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From: Jeremy Siek (jsiek_at_[hidden])
Date: 2001-11-06 14:00:35

Hi Petr,

(Lie-Quan Lee and I are figuring this out...)

On Tue, 6 Nov 2001, Petr Ovchenkov wrote:

ptr> Dear Lee,
ptr> Great thanks for you answer.
ptr> Can I clarify one more thing?
ptr> How much memory require
ptr> boost::adjacency_list<boost::vecS, boost::vecS, boost::undirectedS>?
ptr> Say, I have 2899233 vertexes, so for vector<int> it will be about
ptr> 2899233 * 4 = 11M

No, there's about 20 bytes per vertex. Each vertex has an out-edge
list which is a std::vector, which is 16 bytes, and then there's
another byte where the property object would go.

2899233 * 20 = 57M

ptr> But I see allocation of ~65M. So we have 5 integers (or pointers) per
ptr> vertex.

So that's in the right ballpark.

ptr> Then I begin to add edges, my heap grow up to 380M, and I see that
ptr> this is not enough. The number of edges is less then twice number
ptr> of vertexes (65M * 3 = 195M + 65M = 260M ???).

There's also about 36 bytes per edge. We keep a std::list of all the edges
in the graph. In this list is the edge property object (4 bytes) and the
source/target vertex pointer (8 bytes). The list has a prev/next pointer
(8 bytes). There's 2 pointers in the out-edge lists to each edge in the
std::list (8 bytes). Also there's the two target vertex pointers in the
out-edge lists (8 bytes).

So for 2 * 2899233 = 5798466 edges

we have 209M

for a total memory of 57M + 209M = 266M.

Hmm, we are still a bit off from what you saw. Our estimation of bytes per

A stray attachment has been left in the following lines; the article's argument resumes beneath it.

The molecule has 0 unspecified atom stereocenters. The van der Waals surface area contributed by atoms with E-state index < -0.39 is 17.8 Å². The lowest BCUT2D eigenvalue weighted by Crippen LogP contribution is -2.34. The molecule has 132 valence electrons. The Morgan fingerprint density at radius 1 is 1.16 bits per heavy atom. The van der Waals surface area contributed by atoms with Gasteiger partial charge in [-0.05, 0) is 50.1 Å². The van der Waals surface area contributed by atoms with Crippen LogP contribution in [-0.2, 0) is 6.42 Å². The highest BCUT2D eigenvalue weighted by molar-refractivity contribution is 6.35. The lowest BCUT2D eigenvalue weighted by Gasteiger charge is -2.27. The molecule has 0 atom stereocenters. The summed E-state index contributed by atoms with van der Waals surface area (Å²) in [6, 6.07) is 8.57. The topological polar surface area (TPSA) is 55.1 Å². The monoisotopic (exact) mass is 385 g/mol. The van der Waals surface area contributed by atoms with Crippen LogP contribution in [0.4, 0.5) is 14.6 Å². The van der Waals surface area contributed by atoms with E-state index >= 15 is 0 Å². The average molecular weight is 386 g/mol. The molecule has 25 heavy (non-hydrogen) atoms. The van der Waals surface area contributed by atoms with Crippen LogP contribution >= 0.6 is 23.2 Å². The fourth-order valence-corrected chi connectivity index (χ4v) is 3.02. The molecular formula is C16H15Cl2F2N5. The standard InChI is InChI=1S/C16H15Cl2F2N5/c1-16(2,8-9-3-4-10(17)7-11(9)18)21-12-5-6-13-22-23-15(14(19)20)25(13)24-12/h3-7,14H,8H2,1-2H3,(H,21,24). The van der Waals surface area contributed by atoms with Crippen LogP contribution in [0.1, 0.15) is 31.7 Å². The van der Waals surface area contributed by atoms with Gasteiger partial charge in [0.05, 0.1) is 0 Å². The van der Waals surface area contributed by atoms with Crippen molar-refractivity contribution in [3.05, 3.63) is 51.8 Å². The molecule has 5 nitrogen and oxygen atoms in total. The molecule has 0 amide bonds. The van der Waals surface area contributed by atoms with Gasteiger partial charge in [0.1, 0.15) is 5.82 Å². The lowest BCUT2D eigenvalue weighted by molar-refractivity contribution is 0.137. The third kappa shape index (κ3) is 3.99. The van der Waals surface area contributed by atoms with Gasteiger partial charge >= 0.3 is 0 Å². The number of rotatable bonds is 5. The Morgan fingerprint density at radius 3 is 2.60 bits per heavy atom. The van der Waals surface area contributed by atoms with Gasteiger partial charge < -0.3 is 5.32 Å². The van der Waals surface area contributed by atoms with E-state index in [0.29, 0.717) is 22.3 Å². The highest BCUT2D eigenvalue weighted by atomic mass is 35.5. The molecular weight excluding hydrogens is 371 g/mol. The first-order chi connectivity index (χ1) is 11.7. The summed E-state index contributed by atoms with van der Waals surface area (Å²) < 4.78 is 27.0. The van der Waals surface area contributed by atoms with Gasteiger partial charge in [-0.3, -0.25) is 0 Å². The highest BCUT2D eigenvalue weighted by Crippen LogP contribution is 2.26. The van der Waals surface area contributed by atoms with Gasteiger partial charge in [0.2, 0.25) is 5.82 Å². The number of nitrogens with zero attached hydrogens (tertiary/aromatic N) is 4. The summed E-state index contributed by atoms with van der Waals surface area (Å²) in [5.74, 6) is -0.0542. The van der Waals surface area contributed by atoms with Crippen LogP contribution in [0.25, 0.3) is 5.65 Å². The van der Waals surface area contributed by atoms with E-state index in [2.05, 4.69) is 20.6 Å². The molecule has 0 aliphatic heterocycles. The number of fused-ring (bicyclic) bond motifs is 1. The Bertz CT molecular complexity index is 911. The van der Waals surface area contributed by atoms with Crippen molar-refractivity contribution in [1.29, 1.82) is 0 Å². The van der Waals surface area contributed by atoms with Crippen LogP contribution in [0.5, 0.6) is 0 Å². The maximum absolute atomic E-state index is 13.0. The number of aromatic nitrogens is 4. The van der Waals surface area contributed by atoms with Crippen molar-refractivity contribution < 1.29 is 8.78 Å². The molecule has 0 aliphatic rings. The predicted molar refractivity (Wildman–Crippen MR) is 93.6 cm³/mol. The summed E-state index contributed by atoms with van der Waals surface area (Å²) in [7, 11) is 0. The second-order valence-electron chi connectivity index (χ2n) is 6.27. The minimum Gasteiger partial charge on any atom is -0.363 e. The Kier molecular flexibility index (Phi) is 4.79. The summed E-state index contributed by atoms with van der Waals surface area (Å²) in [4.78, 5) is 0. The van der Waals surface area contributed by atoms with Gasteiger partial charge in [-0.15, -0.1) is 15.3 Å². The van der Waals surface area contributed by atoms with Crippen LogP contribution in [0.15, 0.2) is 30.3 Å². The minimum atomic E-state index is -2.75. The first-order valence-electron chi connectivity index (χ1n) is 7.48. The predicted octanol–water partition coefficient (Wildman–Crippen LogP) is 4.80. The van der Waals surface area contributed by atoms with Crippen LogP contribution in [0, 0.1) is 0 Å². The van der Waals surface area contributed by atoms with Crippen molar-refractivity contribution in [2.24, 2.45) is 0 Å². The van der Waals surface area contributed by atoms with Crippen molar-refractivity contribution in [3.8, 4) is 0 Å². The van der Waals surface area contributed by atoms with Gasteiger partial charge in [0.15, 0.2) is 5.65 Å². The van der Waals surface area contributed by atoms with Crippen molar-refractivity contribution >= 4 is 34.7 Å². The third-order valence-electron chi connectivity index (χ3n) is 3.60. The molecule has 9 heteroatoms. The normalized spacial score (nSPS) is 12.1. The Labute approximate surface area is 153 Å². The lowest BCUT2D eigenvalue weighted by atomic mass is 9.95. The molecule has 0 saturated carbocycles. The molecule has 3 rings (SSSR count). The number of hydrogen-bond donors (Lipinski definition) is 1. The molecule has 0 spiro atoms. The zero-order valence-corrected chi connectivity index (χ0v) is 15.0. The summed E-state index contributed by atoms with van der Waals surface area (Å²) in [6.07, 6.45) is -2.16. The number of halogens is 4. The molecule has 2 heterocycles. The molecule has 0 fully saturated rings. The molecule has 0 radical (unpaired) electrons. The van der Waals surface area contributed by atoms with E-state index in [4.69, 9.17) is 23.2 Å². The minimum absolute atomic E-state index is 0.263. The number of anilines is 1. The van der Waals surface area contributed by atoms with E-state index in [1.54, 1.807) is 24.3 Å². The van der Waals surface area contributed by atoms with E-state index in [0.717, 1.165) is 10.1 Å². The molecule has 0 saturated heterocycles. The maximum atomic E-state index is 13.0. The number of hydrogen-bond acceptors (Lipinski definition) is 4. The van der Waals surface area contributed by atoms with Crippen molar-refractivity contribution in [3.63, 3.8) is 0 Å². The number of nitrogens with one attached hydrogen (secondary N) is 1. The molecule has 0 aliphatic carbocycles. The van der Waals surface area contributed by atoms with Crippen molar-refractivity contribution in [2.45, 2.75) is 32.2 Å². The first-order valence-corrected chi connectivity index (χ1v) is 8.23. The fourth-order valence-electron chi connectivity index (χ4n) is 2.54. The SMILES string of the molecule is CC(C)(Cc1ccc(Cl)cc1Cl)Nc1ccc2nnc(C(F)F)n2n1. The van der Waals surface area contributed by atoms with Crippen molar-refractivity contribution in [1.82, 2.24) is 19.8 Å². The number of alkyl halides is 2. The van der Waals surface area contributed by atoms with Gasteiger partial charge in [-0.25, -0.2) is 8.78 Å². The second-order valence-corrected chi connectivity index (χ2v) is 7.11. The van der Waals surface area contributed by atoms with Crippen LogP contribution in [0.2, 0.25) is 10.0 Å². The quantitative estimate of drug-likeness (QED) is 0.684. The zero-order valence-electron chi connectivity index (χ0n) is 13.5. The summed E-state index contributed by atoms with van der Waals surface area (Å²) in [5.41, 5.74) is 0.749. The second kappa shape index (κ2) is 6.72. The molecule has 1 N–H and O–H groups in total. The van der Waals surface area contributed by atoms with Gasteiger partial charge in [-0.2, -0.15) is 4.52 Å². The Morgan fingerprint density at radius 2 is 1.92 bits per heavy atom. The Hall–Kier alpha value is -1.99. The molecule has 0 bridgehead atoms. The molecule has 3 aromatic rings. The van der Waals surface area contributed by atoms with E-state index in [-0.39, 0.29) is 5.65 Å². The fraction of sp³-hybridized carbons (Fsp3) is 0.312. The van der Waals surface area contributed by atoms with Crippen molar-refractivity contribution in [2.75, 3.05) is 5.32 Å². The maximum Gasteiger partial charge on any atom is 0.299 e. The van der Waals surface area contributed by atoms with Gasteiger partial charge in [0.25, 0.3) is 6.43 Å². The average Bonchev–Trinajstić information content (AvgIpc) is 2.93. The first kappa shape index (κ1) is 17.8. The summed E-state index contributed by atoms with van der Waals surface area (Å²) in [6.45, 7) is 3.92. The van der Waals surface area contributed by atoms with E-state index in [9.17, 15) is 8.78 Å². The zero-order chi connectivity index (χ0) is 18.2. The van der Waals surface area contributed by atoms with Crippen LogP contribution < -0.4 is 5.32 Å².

vertex and edge is based on the SGI implementation of std::vector and
std::list. If you are using a different implementation that could change.
There's also a chance we forgot about a few bytes.

ptr> I am not expected such numbers.
ptr> What estimation of required memory we should use for V vertexes,
ptr> E edges with object size S?

There would be two objects sizes, one for vertex properties (VS) and one
for edge properties (ES). With no properties, VS and ES are 4 bytes each.

V * (16 bytes + VS) + E * ( 32 bytes + ES)

So the adjacency_list class is not as lean memory wise as you might like.
We did not have space efficiency as the first priority for adjacency_list,
Time efficiency and functionality were the primary goals. One could reduce
the size a lot by giving up some functionality or lots of time.

For example, a really space efficient representation would be to use the
forward star representation (Network Flows by Ahuja et. all). But then
adding and removing edges would be very slow.

If space efficiency is your primary requirement, I would suggest writing
your own graph class, and you might even consider submitting it to Boost!

Jeremy and Lie-Quan

 Jeremy Siek
 Ph.D. Student, Indiana Univ. B'ton email: jsiek_at_[hidden]
 C++ Booster ( office phone: (812) 855-3608

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